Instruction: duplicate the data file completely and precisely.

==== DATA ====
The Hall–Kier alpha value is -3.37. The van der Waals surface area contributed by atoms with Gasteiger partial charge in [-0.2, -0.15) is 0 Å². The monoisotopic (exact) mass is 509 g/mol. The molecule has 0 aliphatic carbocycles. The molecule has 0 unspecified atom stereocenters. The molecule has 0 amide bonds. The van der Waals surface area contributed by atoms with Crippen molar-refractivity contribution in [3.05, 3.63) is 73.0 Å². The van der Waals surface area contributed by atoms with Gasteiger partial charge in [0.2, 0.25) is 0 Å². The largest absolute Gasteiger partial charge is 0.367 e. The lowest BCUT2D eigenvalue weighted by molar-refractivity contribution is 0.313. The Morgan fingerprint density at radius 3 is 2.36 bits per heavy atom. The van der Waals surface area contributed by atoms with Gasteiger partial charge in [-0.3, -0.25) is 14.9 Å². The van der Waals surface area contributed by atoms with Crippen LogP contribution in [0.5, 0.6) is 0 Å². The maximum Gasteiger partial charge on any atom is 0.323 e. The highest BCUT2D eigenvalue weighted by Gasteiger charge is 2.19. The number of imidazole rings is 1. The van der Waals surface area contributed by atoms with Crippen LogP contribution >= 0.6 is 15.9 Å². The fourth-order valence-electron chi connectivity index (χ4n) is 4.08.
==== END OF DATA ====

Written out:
The Hall–Kier alpha value is -3.37. The van der Waals surface area contributed by atoms with Gasteiger partial charge in [-0.2, -0.15) is 0 Å². The monoisotopic (exact) mass is 509 g/mol. The molecule has 0 aliphatic carbocycles. The molecule has 0 unspecified atom stereocenters. The molecule has 0 amide bonds. The van der Waals surface area contributed by atoms with Crippen molar-refractivity contribution in [3.05, 3.63) is 73.0 Å². The van der Waals surface area contributed by atoms with Gasteiger partial charge in [0.2, 0.25) is 0 Å². The largest absolute Gasteiger partial charge is 0.367 e. The lowest BCUT2D eigenvalue weighted by molar-refractivity contribution is 0.313. The Morgan fingerprint density at radius 3 is 2.36 bits per heavy atom. The van der Waals surface area contributed by atoms with Gasteiger partial charge in [-0.3, -0.25) is 14.9 Å². The van der Waals surface area contributed by atoms with Crippen LogP contribution in [0.5, 0.6) is 0 Å². The maximum Gasteiger partial charge on any atom is 0.323 e. The highest BCUT2D eigenvalue weighted by Gasteiger charge is 2.19. The number of imidazole rings is 1. The van der Waals surface area contributed by atoms with Crippen LogP contribution >= 0.6 is 15.9 Å². The fourth-order valence-electron chi connectivity index (χ4n) is 4.08.